‘This is not an additional tax’ St. Charles residents to vote on approving online sales tax next month

Voters in the city of St. Charles will soon be making a decision that likely will affect their wallets.
Published: Mar. 7, 2023 at 10:26 PM CST
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ST. LOUIS, Mo. (KMOV) - Voters in the city of St. Charles will soon be making a decision that likely will affect their wallets.

As online shopping continues to become more popular, residents will decide if they should pay a local sales tax when they buy online.

Currently, a 2% sales tax is only charged when they buy in a physical building in St. Charles.

‘Comic Book Relief’ recently expanded into a different, bigger building in St. Charles.

Owner Mike Hetzler said people enjoy the experience of sifting through comics.

“You get the smell of comics. You get the atmosphere of comics,” said Hetzler.

But he is forced to charge a city sales tax, but if you buy the same comics online, no local sales tax is charged.

He wants to see that law change.

“It levels it so that everybody is still getting charged tax. If you come into the store you get charged tax, so it’s geared towards Amazon,” said Hetzler.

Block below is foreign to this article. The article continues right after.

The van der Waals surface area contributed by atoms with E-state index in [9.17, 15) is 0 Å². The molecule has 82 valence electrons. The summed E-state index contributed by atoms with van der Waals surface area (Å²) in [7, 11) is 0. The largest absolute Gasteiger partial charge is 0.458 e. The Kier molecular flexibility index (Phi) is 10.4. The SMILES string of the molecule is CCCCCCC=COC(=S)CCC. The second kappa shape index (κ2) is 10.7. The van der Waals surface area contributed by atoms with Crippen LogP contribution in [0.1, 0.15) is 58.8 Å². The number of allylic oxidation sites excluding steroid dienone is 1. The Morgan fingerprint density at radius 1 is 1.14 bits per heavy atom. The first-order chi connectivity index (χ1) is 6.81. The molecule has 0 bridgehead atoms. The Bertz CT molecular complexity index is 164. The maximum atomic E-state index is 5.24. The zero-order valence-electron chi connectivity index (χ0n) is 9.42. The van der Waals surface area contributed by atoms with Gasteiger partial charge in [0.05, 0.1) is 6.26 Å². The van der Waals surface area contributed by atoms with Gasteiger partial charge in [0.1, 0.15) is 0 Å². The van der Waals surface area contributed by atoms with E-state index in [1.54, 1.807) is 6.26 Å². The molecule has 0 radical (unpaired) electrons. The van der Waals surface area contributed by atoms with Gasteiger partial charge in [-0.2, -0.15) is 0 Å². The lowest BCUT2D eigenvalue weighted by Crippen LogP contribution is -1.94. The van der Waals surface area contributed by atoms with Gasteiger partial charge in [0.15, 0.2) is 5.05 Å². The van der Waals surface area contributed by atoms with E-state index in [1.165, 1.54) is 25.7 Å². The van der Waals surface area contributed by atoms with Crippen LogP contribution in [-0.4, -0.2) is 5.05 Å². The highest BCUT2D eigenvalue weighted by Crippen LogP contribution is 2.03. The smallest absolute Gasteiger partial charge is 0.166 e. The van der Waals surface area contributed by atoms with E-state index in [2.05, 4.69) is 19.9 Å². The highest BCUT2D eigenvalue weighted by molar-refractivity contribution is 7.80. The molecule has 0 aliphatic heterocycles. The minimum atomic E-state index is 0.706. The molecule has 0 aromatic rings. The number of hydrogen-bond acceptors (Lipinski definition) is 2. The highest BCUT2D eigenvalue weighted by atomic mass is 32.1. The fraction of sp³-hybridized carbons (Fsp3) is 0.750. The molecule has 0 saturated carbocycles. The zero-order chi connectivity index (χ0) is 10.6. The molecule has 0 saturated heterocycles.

Voters in St. Charles will decide in April on whether to charge the city’s 2% sales tax on online and out-of-state purchases.

“This is not an additional tax,” said City Administrator Lawrence Dobrosky.

Dobrosky said nobody will ever be double taxed. You either would pay a sales tax in a physical location, or a use tax if you’re buying online.

That online sales tax could get the growing city another $2-4 million a year.

“Inflation is going up, costs are going up, but our revenues aren’t keeping pace,” said Dobrosky.

Dobrosky said due to the increase of online shopping the city’s local sales tax has slowly eroded. He said they need that money, using it to hire more police officers and firefighters and keep the first responders they already have.

“If you generate a million dollars, that puts 10 more police officers on the ground,” said Dobrosky.

If passed, the city gets extra money for public safety and it evens out the taxes on small business owners like Hetzler.

“It kind of keeps the people in St. Charles buying from St. Charles businesses, instead of going through Amazon and Amazon gets a percentage of it,” said Hetzler.

The St. Charles City Council voted last year to send the tax to the April 4 ballot.

Councilmembers in St. Charles passed a resolution Tuesday that proclaimed their support for the tax.

Dobrosky said they wanted to communicate with the public and correct any misconceptions people may have about the tax.